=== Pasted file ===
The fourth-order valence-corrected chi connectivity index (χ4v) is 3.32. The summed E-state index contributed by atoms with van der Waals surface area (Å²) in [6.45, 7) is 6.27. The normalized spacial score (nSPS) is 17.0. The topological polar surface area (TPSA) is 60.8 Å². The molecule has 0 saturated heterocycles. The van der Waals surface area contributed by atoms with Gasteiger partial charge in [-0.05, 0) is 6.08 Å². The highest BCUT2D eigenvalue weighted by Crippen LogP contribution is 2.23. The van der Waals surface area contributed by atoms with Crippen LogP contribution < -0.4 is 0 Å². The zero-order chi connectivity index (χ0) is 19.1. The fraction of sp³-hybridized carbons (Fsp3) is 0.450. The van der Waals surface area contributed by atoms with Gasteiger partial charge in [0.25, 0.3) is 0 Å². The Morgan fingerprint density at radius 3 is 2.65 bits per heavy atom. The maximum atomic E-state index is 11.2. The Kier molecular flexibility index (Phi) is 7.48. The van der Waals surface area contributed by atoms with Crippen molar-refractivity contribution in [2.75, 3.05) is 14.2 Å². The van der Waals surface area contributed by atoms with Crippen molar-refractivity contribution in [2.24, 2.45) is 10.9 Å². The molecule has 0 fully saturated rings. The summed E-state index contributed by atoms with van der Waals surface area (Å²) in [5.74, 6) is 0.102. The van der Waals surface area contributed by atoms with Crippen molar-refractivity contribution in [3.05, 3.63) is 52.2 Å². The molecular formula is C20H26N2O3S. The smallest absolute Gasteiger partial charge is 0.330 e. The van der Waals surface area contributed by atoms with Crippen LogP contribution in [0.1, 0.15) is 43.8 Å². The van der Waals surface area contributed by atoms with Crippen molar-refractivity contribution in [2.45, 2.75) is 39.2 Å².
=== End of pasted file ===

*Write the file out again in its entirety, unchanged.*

The fourth-order valence-corrected chi connectivity index (χ4v) is 3.32. The summed E-state index contributed by atoms with van der Waals surface area (Å²) in [6.45, 7) is 6.27. The normalized spacial score (nSPS) is 17.0. The topological polar surface area (TPSA) is 60.8 Å². The molecule has 0 saturated heterocycles. The van der Waals surface area contributed by atoms with Gasteiger partial charge in [-0.05, 0) is 6.08 Å². The highest BCUT2D eigenvalue weighted by Crippen LogP contribution is 2.23. The van der Waals surface area contributed by atoms with Crippen LogP contribution < -0.4 is 0 Å². The zero-order chi connectivity index (χ0) is 19.1. The fraction of sp³-hybridized carbons (Fsp3) is 0.450. The van der Waals surface area contributed by atoms with Gasteiger partial charge in [0.25, 0.3) is 0 Å². The Morgan fingerprint density at radius 3 is 2.65 bits per heavy atom. The maximum atomic E-state index is 11.2. The Kier molecular flexibility index (Phi) is 7.48. The van der Waals surface area contributed by atoms with Crippen molar-refractivity contribution in [2.75, 3.05) is 14.2 Å². The van der Waals surface area contributed by atoms with Crippen molar-refractivity contribution in [2.24, 2.45) is 10.9 Å². The molecule has 0 fully saturated rings. The summed E-state index contributed by atoms with van der Waals surface area (Å²) in [5.74, 6) is 0.102. The van der Waals surface area contributed by atoms with Crippen molar-refractivity contribution in [3.05, 3.63) is 52.2 Å². The molecular formula is C20H26N2O3S. The smallest absolute Gasteiger partial charge is 0.330 e. The van der Waals surface area contributed by atoms with Crippen LogP contribution in [0.1, 0.15) is 43.8 Å². The van der Waals surface area contributed by atoms with Crippen molar-refractivity contribution in [2.45, 2.75) is 39.2 Å².